Given how little control we have of our wandering minds, how can we cultivate real mental autonomy?
He develops a metaphor of conscious thoughts as dolphins that leap from the water of unconscious processing into the air of conscious awareness, and asks:
The really interesting question then becomes: how do various thoughts and actions ‘surface’, and what’s the mechanism by which we corral them and make them our own? We ought to probe how our organism turns different sub-personal events into thoughts or states that appear to belong to ‘us’ as a whole, and how we can learn to control them more effectively and efficiently. This capacity creates what I call mental autonomy, and I believe it is the neglected ethical responsibility of government and society to help citizens cultivate it.
Via a post by Jerry Coyne, I learned of an egregious smear by PZ Myers of Steven Pinker. PZ posted the following on his Facebook page:
He is referring to the following remarks by Pinker. Watch this clip — the entire clip — and ask yourself, as I did: How could any honest and rational person view this and then paint Pinker as “a lying right-wing shitweasel”?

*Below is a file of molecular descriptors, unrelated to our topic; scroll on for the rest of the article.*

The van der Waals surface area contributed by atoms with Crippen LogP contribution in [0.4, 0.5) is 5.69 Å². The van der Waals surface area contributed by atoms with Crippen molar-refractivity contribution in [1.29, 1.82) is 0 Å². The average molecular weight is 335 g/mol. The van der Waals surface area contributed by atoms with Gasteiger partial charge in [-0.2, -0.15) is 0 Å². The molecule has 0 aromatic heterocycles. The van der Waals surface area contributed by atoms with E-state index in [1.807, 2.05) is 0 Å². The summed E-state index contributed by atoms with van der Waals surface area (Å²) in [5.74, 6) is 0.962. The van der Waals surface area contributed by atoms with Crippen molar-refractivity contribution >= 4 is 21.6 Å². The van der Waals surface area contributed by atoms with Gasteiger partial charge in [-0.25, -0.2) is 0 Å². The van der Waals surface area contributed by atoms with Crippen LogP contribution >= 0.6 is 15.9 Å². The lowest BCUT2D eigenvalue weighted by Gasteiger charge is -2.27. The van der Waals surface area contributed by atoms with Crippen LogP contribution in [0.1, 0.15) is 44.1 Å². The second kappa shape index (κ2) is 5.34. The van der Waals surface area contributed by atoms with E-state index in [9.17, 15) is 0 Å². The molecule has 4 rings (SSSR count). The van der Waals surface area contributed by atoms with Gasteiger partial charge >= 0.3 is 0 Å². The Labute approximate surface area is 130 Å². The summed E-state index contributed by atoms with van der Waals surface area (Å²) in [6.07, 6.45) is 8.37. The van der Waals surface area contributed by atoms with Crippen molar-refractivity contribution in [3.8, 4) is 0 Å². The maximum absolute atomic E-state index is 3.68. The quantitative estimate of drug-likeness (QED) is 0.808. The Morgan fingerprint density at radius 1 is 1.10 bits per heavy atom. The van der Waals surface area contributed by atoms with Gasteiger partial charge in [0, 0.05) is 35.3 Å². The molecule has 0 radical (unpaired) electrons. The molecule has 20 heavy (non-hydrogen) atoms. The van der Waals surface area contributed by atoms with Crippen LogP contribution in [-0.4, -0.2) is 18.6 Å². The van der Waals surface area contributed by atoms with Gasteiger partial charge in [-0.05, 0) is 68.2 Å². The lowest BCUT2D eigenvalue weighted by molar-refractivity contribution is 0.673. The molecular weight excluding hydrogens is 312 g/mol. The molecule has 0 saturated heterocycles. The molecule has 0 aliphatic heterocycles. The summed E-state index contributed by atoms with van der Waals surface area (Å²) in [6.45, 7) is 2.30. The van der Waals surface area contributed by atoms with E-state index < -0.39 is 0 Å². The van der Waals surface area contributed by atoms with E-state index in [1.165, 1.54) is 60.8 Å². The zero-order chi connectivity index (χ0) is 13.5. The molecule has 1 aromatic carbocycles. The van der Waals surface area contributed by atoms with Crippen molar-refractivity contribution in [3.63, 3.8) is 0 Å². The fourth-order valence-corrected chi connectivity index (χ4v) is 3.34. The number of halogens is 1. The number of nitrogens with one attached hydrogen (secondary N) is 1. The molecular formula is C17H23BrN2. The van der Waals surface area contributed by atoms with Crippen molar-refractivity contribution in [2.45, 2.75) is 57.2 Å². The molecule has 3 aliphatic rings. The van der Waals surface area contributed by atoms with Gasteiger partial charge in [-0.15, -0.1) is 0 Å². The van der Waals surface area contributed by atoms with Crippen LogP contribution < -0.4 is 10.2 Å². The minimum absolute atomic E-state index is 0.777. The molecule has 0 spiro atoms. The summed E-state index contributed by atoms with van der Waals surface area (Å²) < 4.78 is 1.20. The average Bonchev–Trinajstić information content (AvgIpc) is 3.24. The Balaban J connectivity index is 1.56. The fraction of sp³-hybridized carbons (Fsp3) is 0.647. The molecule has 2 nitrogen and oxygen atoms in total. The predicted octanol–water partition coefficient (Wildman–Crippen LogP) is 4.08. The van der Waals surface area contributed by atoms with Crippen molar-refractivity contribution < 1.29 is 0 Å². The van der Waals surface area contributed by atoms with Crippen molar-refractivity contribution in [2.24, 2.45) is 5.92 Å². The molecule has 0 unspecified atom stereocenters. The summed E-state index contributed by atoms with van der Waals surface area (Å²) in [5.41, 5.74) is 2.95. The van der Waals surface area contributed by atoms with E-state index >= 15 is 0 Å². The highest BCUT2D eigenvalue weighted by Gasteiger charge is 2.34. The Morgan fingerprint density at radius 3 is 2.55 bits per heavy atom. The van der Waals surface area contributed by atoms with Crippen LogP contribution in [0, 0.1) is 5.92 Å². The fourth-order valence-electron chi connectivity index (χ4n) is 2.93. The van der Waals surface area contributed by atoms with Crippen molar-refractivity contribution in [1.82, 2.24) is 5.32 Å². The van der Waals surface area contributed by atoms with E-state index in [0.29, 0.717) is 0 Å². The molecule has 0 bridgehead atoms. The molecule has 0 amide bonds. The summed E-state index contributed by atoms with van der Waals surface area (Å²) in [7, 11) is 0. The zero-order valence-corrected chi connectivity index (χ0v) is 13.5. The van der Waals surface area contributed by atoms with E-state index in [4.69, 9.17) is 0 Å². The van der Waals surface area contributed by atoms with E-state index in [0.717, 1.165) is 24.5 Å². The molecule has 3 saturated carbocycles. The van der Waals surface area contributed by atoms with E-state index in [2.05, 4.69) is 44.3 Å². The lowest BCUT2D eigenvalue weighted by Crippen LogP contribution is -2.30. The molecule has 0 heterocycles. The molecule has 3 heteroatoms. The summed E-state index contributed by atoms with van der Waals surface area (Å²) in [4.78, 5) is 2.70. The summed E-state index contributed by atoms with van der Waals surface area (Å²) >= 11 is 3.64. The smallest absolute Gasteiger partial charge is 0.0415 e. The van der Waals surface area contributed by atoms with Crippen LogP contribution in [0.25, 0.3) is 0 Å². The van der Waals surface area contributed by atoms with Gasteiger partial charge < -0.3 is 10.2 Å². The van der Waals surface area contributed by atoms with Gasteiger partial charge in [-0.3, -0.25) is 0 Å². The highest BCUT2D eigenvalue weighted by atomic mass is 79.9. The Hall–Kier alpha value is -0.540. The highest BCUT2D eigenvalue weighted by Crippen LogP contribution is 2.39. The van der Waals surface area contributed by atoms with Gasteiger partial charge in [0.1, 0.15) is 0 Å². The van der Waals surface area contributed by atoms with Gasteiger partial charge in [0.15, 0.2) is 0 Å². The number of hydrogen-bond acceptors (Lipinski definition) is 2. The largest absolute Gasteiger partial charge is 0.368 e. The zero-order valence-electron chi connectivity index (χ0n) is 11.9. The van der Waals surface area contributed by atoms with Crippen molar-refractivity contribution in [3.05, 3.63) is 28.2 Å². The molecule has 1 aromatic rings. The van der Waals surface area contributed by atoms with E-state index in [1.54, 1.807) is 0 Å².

What the hell has happened to PZ over the years? Wasn’t he rational at one point?
In a recent thread, I challenged Christians and other believers to explain why their supposedly loving God treats people so poorly. Toward the end of the thread, I commented:
We’re more than 1200 comments into this thread, and still none of the believers can explain why their “loving” God shits all over people, day after day.
If you loved someone, would you purposely trap them under the rubble of a collapsed building? Or drown them? Or drive them from their home and destroy their possessions? [Or stand by, doing nothing, while a maniac mowed them down using automatic weapons?]
Until you have an eye there is nothing to select for. You have 300k of nucleotides drifting toward a meaningless group of sequences. Until you find a group of sequences that can provide reproductive advantage (sight) it is drift drift drift.
This is just a version of the “what good is half an eye” PRATT.
Seriously, Bill, how can you possibly have missed everything that’s been written on this subject, from Darwin onward?
So if you can’t ask people outright whether they’re atheist and get an honest response, how do you go about finding them?
Gervais and Najle set up a very subtle test. They sent a nationally representative poll to 2,000 Americans, who were randomly assigned to two conditions.
The first condition asked participants to read through a bunch of statements like, “I am a vegetarian,” “I own a dog,” and, “I have a dishwasher in my kitchen.”
All the participants had to do was simply write down the number of statements that were true for them.
The value of this method is that participants don’t have to directly say, “I am a vegetarian,” or, “I’m a dog owner” — they only have to acknowledge the number of statements that apply to them. That alone should zero out any embarrassment or hesitance to admit to a particular item.
That’s important because the other 1,000 or so participants saw the exact same list — but with one statement added: “I believe in God.”